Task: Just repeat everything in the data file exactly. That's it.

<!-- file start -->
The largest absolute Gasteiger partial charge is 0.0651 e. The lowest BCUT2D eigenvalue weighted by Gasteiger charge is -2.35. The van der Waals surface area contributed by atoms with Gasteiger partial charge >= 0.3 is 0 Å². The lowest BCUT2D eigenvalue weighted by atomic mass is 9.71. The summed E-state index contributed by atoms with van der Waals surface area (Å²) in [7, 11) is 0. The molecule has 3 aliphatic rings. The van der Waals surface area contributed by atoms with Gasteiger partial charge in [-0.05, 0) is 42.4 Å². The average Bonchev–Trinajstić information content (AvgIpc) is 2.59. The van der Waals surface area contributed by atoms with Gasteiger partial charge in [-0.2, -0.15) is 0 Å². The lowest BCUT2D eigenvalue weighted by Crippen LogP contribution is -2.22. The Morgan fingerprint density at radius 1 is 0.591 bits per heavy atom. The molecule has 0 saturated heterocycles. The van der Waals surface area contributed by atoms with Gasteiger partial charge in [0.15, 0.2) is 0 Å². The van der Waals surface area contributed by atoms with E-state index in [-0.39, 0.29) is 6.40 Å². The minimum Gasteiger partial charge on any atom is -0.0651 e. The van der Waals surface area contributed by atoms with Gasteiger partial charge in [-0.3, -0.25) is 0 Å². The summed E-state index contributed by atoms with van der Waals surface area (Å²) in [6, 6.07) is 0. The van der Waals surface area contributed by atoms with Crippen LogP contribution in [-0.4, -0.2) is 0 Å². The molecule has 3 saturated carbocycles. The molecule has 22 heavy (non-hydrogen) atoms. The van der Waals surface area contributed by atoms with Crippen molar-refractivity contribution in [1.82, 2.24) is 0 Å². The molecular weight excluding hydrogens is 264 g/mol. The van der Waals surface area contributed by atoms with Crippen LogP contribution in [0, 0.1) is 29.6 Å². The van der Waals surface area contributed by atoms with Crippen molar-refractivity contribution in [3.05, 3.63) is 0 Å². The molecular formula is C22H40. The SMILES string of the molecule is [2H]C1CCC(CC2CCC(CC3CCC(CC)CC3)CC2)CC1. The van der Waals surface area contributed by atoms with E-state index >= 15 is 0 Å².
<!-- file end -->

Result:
The largest absolute Gasteiger partial charge is 0.0651 e. The lowest BCUT2D eigenvalue weighted by Gasteiger charge is -2.35. The van der Waals surface area contributed by atoms with Gasteiger partial charge >= 0.3 is 0 Å². The lowest BCUT2D eigenvalue weighted by atomic mass is 9.71. The summed E-state index contributed by atoms with van der Waals surface area (Å²) in [7, 11) is 0. The molecule has 3 aliphatic rings. The van der Waals surface area contributed by atoms with Gasteiger partial charge in [-0.05, 0) is 42.4 Å². The average Bonchev–Trinajstić information content (AvgIpc) is 2.59. The van der Waals surface area contributed by atoms with Gasteiger partial charge in [-0.2, -0.15) is 0 Å². The lowest BCUT2D eigenvalue weighted by Crippen LogP contribution is -2.22. The Morgan fingerprint density at radius 1 is 0.591 bits per heavy atom. The molecule has 0 saturated heterocycles. The van der Waals surface area contributed by atoms with Gasteiger partial charge in [0.15, 0.2) is 0 Å². The van der Waals surface area contributed by atoms with E-state index in [-0.39, 0.29) is 6.40 Å². The minimum Gasteiger partial charge on any atom is -0.0651 e. The van der Waals surface area contributed by atoms with Gasteiger partial charge in [-0.3, -0.25) is 0 Å². The summed E-state index contributed by atoms with van der Waals surface area (Å²) in [6, 6.07) is 0. The van der Waals surface area contributed by atoms with Crippen LogP contribution in [-0.4, -0.2) is 0 Å². The molecule has 3 saturated carbocycles. The molecule has 22 heavy (non-hydrogen) atoms. The van der Waals surface area contributed by atoms with Crippen molar-refractivity contribution in [1.82, 2.24) is 0 Å². The molecular weight excluding hydrogens is 264 g/mol. The van der Waals surface area contributed by atoms with Crippen LogP contribution in [0, 0.1) is 29.6 Å². The van der Waals surface area contributed by atoms with Crippen molar-refractivity contribution in [3.05, 3.63) is 0 Å². The molecular formula is C22H40. The SMILES string of the molecule is [2H]C1CCC(CC2CCC(CC3CCC(CC)CC3)CC2)CC1. The van der Waals surface area contributed by atoms with E-state index >= 15 is 0 Å².